The Musicality of People

 Fer Shurr! How to Be A Valley Girl! My ‘misfortune’ action pack comes equipped with experiencing the musicality of a person. I’m serious about the use of the word misfortune because experiencing people in this manner is not very pleasant—especially here in the post-1970s pop culture of the United States. When you have memories of trying to “fit in” during your adolescent years in some crappy public school, then you may quickly assume that I should just make myself stop experiencing people in this manner—or to really make you one of most intimate mates you would accuse me of pretending to be annoyed by such experiences for some bizarre-ass reasons that are not worth my words of speculation.

My apologies: when you meet rasx() your musicality will me experienced by me. Everyone has a sound—just like we hear musicians. When we stop confining ourselves to people who get up on stage and play for money, we start to get holistic about this music thang. So the key is that you listen to others and imitate while you are young but as you get older you start to form your unique sound—and it’s rasx() that thinks he knows when your sound is fake and you are still locked into the imitation phase.

 The Funky Afro-Momma `n` The Little Blonde KidThere is also a design goal behind the sound of a person. So when rasx() is “thinking too much” (like you know the exact amount to think), a vision comes to me about why you sound the way you sound. So in many cases not only is the sound unpleasant but also my reasons why you sound that way is worse. So instead of describing how you (not really you—but a rhetorical you) sound so… well, you know… let’s touch upon the unpleasant design goals:

  • You are ashamed of your ethnic or “racial” background so you developed a sound to address this issue you are attempting to conceal. (In the United States, this voice is basically the voice every news anchor who began their career in the 1980s uses. I’m not sure that the state of Mississippi has a local news broadcast but watching one show should make my point.)

  • You developed a voice as a child that is optimized to get the attention of your mother and similar supporters and you saw no reason to lose this voice because it has been so successful. (In the United States, this voice matures into the Valley Girl Voice—and it must be stressed that American males speak with this voice just as much as females.)

  • You developed a voice as a child that is not designed to get the attention of your mother—because your mother was all over you. This means you have no need to raise your voice such that people other than your mother can hear you.

  • You developed a strategy to starve your vocal cords of air such that your voice croaks and drones like Henry Kissinger. To me this is symbolic of the Western intellectual tradition to cleanly divide the “mind” from the body—destroying a whole-person unity of the seen and unseen self. It is very, very strange to hear young women speaking like this.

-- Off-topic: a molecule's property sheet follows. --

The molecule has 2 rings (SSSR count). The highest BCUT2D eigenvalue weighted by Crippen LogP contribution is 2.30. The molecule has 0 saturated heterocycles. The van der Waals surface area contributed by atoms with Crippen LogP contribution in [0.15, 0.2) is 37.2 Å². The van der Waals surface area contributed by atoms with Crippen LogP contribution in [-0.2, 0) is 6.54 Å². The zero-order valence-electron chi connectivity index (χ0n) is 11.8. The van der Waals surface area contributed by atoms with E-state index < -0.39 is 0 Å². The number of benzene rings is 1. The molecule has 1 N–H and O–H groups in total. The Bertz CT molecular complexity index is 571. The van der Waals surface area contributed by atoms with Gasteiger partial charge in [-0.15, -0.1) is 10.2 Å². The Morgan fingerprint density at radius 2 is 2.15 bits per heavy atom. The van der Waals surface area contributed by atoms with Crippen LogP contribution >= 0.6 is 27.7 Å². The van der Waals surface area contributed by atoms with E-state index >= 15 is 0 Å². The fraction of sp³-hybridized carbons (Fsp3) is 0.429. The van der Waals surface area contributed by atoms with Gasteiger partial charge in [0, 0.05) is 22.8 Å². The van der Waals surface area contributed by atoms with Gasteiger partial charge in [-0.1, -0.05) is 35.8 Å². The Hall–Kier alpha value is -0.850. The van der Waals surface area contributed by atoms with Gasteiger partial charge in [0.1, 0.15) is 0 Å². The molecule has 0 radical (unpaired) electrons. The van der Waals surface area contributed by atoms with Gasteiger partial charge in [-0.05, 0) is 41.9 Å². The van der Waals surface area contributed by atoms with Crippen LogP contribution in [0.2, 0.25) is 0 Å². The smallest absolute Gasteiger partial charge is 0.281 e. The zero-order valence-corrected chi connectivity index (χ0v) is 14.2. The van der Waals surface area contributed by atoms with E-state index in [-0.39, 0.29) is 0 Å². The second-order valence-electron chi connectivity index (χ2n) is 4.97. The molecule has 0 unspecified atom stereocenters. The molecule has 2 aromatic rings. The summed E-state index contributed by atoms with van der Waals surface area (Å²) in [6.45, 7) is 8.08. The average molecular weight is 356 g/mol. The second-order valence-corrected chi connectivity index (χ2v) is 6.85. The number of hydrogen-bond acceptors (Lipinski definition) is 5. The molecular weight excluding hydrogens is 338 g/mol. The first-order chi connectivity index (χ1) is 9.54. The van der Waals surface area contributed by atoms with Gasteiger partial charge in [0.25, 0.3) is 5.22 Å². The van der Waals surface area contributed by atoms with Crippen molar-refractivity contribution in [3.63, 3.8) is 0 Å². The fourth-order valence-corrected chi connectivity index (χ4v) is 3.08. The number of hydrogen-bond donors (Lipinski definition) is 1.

• You developed an adolescent strategy to never express certainty because others will ridicule you for showing any sign of leadership—so you adopt a crafty stealth mode. (In the United States, this is a variant of the Valley Girl voice except you twist almost every sentence upward like you are asking a question but you are actually making a statement.)

  • You developed a strategy to fight over scraps like hyenas piling on top of a carcass—so you know how to speed up and peak the volume in your voice to quickly shout others down so fast that few notice what just happened.

  • You come from different culture with a foundationally different sense of musicality and you are simply expressing that diversity with sincerity available for my respect—but not my enjoyment. I’m sure you would feel the same way about my sound.My speaking voice comes and goes. At my best, you have a stage-actor, booming, rumbling thang, full of bass and diction. At my worst (which has been most of the time), you have a slurring, mumbling stuttering mass of inward struggle. Here are some famous and not-so-famous speaking voices that impress me:

  • James Earl Jones (another one with the ‘Moses stutter’)

  • Harry Connick Junior (one of the few Euro Americans who really, authentically sounds cool while speaking)

  • I’m secure enough in my sexuality to say that Prince has an excellent speaking voice—my ignorant assumption is that he is optimized to speak to women, a design goal that gets much respect. But mentioning Prince is actually cheating because he’s an accomplished musician.

  • Jaha Zainabu, a poet here in the kinté space (listen to “Jaha Zainabu: Journey”)

  • The mother of my third child, Tasha Thomas (professionally known as Khenemet User-t in a previous gig). She’s got that woman’s soulful bass voice. This is distinguished from the sometimes scary bass of Jazz musician Cassandra Wilson.

  • Jeremy Irons did a great job with his voice in Brideshead Revisited. He’s a reminder that real, professional actors speak their lines like how a Jazz soloist takes the spotlight and does a couple of bars.

  • And I can only wish there was a way to point you to the voice of Saundra Quarterman here in the Internet but that’s another story…